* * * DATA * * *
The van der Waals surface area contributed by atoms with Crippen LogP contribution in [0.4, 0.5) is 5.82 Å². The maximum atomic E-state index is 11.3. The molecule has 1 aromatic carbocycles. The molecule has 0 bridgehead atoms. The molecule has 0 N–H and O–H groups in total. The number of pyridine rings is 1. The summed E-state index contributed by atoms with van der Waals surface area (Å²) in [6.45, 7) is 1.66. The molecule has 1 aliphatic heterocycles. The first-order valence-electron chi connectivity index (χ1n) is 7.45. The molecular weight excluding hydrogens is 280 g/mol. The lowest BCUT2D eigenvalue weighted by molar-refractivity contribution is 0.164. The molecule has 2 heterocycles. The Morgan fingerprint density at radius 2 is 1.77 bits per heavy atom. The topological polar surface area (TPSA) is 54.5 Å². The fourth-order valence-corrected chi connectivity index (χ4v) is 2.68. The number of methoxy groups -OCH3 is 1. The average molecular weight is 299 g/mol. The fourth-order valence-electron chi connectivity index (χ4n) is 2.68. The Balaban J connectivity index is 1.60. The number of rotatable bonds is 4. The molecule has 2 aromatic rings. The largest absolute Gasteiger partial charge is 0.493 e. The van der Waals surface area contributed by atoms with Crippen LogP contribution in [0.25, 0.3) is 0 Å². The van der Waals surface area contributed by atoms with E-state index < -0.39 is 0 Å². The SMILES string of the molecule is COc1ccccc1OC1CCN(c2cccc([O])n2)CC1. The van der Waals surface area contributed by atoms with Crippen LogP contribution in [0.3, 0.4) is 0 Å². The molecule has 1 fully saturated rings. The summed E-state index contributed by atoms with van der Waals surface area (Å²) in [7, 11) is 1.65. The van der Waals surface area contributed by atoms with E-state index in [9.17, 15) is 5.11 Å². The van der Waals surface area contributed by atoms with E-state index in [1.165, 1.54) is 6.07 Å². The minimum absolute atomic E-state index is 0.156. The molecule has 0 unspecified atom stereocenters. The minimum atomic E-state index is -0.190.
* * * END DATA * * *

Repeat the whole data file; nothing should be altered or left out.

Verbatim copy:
The van der Waals surface area contributed by atoms with Crippen LogP contribution in [0.4, 0.5) is 5.82 Å². The maximum atomic E-state index is 11.3. The molecule has 1 aromatic carbocycles. The molecule has 0 bridgehead atoms. The molecule has 0 N–H and O–H groups in total. The number of pyridine rings is 1. The summed E-state index contributed by atoms with van der Waals surface area (Å²) in [6.45, 7) is 1.66. The molecule has 1 aliphatic heterocycles. The first-order valence-electron chi connectivity index (χ1n) is 7.45. The molecular weight excluding hydrogens is 280 g/mol. The lowest BCUT2D eigenvalue weighted by molar-refractivity contribution is 0.164. The molecule has 2 heterocycles. The Morgan fingerprint density at radius 2 is 1.77 bits per heavy atom. The topological polar surface area (TPSA) is 54.5 Å². The fourth-order valence-corrected chi connectivity index (χ4v) is 2.68. The number of methoxy groups -OCH3 is 1. The average molecular weight is 299 g/mol. The fourth-order valence-electron chi connectivity index (χ4n) is 2.68. The Balaban J connectivity index is 1.60. The number of rotatable bonds is 4. The molecule has 2 aromatic rings. The largest absolute Gasteiger partial charge is 0.493 e. The van der Waals surface area contributed by atoms with Crippen LogP contribution in [0.25, 0.3) is 0 Å². The van der Waals surface area contributed by atoms with E-state index < -0.39 is 0 Å². The SMILES string of the molecule is COc1ccccc1OC1CCN(c2cccc([O])n2)CC1. The van der Waals surface area contributed by atoms with Crippen LogP contribution in [0.3, 0.4) is 0 Å². The molecule has 1 fully saturated rings. The summed E-state index contributed by atoms with van der Waals surface area (Å²) in [7, 11) is 1.65. The van der Waals surface area contributed by atoms with E-state index in [9.17, 15) is 5.11 Å². The van der Waals surface area contributed by atoms with E-state index in [1.165, 1.54) is 6.07 Å². The minimum absolute atomic E-state index is 0.156. The molecule has 0 unspecified atom stereocenters. The minimum atomic E-state index is -0.190.